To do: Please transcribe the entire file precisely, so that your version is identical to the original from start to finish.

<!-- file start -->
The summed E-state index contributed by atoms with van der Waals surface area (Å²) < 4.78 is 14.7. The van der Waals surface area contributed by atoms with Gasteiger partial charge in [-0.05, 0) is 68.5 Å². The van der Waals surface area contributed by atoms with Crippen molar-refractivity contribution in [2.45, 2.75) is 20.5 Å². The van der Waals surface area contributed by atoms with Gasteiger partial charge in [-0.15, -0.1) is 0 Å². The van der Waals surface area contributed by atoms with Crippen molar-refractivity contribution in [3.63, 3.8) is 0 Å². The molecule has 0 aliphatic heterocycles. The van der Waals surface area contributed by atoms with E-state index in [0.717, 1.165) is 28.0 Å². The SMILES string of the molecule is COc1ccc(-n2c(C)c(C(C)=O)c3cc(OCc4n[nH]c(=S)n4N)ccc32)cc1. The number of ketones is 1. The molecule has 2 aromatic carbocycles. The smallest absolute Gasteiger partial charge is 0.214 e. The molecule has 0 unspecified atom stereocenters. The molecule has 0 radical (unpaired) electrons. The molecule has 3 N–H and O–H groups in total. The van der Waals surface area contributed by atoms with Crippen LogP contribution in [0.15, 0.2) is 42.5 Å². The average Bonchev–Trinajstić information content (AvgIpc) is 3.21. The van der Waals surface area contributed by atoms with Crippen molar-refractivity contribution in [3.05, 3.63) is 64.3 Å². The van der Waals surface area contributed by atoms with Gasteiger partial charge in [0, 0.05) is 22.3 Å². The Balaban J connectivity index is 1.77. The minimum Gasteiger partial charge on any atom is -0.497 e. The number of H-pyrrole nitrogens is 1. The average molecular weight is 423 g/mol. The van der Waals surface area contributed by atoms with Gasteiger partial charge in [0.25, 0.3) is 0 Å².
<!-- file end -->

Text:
The summed E-state index contributed by atoms with van der Waals surface area (Å²) < 4.78 is 14.7. The van der Waals surface area contributed by atoms with Gasteiger partial charge in [-0.05, 0) is 68.5 Å². The van der Waals surface area contributed by atoms with Crippen molar-refractivity contribution in [2.45, 2.75) is 20.5 Å². The van der Waals surface area contributed by atoms with Gasteiger partial charge in [-0.15, -0.1) is 0 Å². The van der Waals surface area contributed by atoms with Crippen molar-refractivity contribution in [3.63, 3.8) is 0 Å². The molecule has 0 aliphatic heterocycles. The van der Waals surface area contributed by atoms with E-state index in [0.717, 1.165) is 28.0 Å². The SMILES string of the molecule is COc1ccc(-n2c(C)c(C(C)=O)c3cc(OCc4n[nH]c(=S)n4N)ccc32)cc1. The number of ketones is 1. The molecule has 2 aromatic carbocycles. The smallest absolute Gasteiger partial charge is 0.214 e. The molecule has 0 unspecified atom stereocenters. The molecule has 0 radical (unpaired) electrons. The molecule has 3 N–H and O–H groups in total. The van der Waals surface area contributed by atoms with Crippen LogP contribution in [0.15, 0.2) is 42.5 Å². The average Bonchev–Trinajstić information content (AvgIpc) is 3.21. The van der Waals surface area contributed by atoms with Crippen molar-refractivity contribution in [3.05, 3.63) is 64.3 Å². The van der Waals surface area contributed by atoms with Gasteiger partial charge in [0, 0.05) is 22.3 Å². The Balaban J connectivity index is 1.77. The minimum Gasteiger partial charge on any atom is -0.497 e. The number of H-pyrrole nitrogens is 1. The average molecular weight is 423 g/mol. The van der Waals surface area contributed by atoms with Gasteiger partial charge in [0.25, 0.3) is 0 Å².